Above David Elder on his damaged quad bike, which he no longer uses following the accident. Image courtesy of the Border Mail, Albury.
Half of all Victorian workplace deaths in 2017-2018 occurred on farms.
However, farms employ just three percent of working Victorians. The agricultural industry is a priority sector for WorkSafe with our vision of all Victorian workers returning home safe every day.
Quad bike incidents are a leading cause of deaths and serious injuries on Australian farms.
In 2013 David Elder of Bethanga discovered that no two rides on a quad are the same. It was a regular day for the community-minded farmer. He’d had ambulance duty the night before and was going to see his neighbour after spraying some blackberries. It was dark, the driveway was steep and he was tired, but he knew the terrain.
Suddenly David was on the ground. He wasn’t found for several hours until a woman and her child saw him on their way back from basketball. It was a miracle he survived. He had extensive injuries including a fractured skull, jaw, shoulder, collarbone, ribs, and bleeding on the brain.
What followed was a farmer’s worst nightmare. Five days in an induced coma, three months stuck in a Melbourne hospital and many more months of rehabilitation. David couldn’t do anything on the farm – although he tried – and couldn’t even drive a car to pick up groceries for 12 months.
David grew up on a farm in Benalla, worked as a jackaroo in WA and established a steel fabrication business before buying his farm in Bethanga. He’s involved in the local Bethanga Landcare Group, volunteers for Ambulance Victoria and sits on another half a dozen committees that assist the community. His farm is typical of the land around Bethanga and many other parts of Victoria with a combination of rolling hills and pasture.
David was an experienced quad bike rider. He wasn’t going fast at the time of the accident, but he wasn’t wearing a helmet and had a tank on the back from spraying.
It’s now six years since the accident and David is still recovering. He’s back on the farm but struggles with balance issues and short-term memory loss. He’s also aware of how his injury impacted others, particularly his family and the neighbours who found him.
David remains positive. He continues to pursue his Landcare and community work, and advocates strongly for farm safety.
“I learnt the wrong way and I want to change the culture of people taking shortcuts. It’s not just people hooning around who have accidents; it’s farmers moving around in the field by themselves and thinking about other things,” David said.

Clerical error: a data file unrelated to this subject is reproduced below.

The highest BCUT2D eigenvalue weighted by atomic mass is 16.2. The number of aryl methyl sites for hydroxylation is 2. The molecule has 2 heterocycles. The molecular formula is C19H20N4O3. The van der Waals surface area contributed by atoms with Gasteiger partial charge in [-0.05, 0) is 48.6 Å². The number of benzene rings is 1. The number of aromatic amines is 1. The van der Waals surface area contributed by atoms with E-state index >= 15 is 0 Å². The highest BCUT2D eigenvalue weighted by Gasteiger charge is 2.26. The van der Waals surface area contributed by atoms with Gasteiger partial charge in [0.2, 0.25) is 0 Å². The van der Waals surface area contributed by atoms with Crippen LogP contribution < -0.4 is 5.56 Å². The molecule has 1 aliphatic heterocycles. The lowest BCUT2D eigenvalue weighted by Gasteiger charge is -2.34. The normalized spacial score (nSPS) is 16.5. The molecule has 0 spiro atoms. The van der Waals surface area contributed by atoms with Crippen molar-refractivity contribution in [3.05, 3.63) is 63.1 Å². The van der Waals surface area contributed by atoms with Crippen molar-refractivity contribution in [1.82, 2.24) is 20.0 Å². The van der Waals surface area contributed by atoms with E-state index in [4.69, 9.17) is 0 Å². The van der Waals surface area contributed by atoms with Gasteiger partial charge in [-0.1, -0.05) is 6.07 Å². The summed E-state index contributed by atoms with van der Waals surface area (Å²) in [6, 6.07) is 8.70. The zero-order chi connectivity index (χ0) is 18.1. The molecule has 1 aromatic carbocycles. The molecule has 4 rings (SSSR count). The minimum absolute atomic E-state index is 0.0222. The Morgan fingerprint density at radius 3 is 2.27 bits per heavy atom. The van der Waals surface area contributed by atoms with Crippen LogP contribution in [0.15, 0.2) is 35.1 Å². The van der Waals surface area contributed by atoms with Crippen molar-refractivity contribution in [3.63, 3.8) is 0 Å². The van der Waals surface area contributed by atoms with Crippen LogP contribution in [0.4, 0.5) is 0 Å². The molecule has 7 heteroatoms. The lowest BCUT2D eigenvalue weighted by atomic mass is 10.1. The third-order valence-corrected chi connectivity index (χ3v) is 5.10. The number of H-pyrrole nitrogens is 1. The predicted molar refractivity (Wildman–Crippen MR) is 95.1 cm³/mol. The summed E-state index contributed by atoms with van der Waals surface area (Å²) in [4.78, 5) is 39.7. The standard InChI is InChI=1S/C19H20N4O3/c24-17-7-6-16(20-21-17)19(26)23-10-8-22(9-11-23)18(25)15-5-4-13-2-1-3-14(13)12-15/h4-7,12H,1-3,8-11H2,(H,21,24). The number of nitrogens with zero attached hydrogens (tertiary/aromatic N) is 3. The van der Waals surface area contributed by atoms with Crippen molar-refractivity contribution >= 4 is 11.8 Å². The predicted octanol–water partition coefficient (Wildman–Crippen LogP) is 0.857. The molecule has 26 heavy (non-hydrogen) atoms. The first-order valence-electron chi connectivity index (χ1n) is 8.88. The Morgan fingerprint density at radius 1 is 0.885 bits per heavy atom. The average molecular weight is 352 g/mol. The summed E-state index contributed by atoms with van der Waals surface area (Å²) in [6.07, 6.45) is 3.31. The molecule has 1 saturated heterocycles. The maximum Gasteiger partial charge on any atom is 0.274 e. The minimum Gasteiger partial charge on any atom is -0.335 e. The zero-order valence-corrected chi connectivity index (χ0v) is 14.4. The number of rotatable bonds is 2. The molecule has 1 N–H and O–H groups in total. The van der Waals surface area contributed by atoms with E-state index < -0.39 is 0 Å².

David reviewed the best options for his farm work after the accident and now uses a side-by-side vehicle with a rollover protection system and seatbelt, along with his ute.
WorkSafe Victoria has produced an online reference guide for quad bike safety. There is more information on all of the topics below at www.worksafe.vic.gov.au/quadbikes
Choose the right vehicle for the task. Is a quad bike the most suitable vehicle for the task on your farm? In some cases a ute, tractor or side-by-side vehicle might be a better option.
Understand the hazards relating to task and terrain. What you’re using the quad bike for, and where you’re using it, can significantly impact your safety.
Always wear a helmet. A common complaint from farmers is that helmets are too hot, too heavy or they cannot hear when wearing them. There are options available that don’t cover the ears and, in situations where quad bikes don’t go over 30 kilometres per hour and operate only on the farm, there are lightweight options available with brims and flaps to protect the neck.
Do a pre-start check. Pre-start checks can prevent factors that contribute to accidents. Some key things to check include tyre pressure, steering and brakes.
Understand the impact of loads and towing. The size, weight and distribution of yourself, and what you carry on the quad bike pack rack, can affect your steering and centre of gravity. Ensure you’re aware of the manufacturer’s limits (check the decal on the quad bike) and account for the rider and load weight, including any towed loads.
Training, information and instruction. Everyone who uses a quad bike should understand the associated hazards and how to operate it for the task and terrain on your farm. Consider sending workers to a quad bike course with a registered training organisation. If a worker is an experienced rider, ask someone who understands quad bike operation to assess their skills and/or supervise them until you’re confident they can complete the required tasks in the terrain.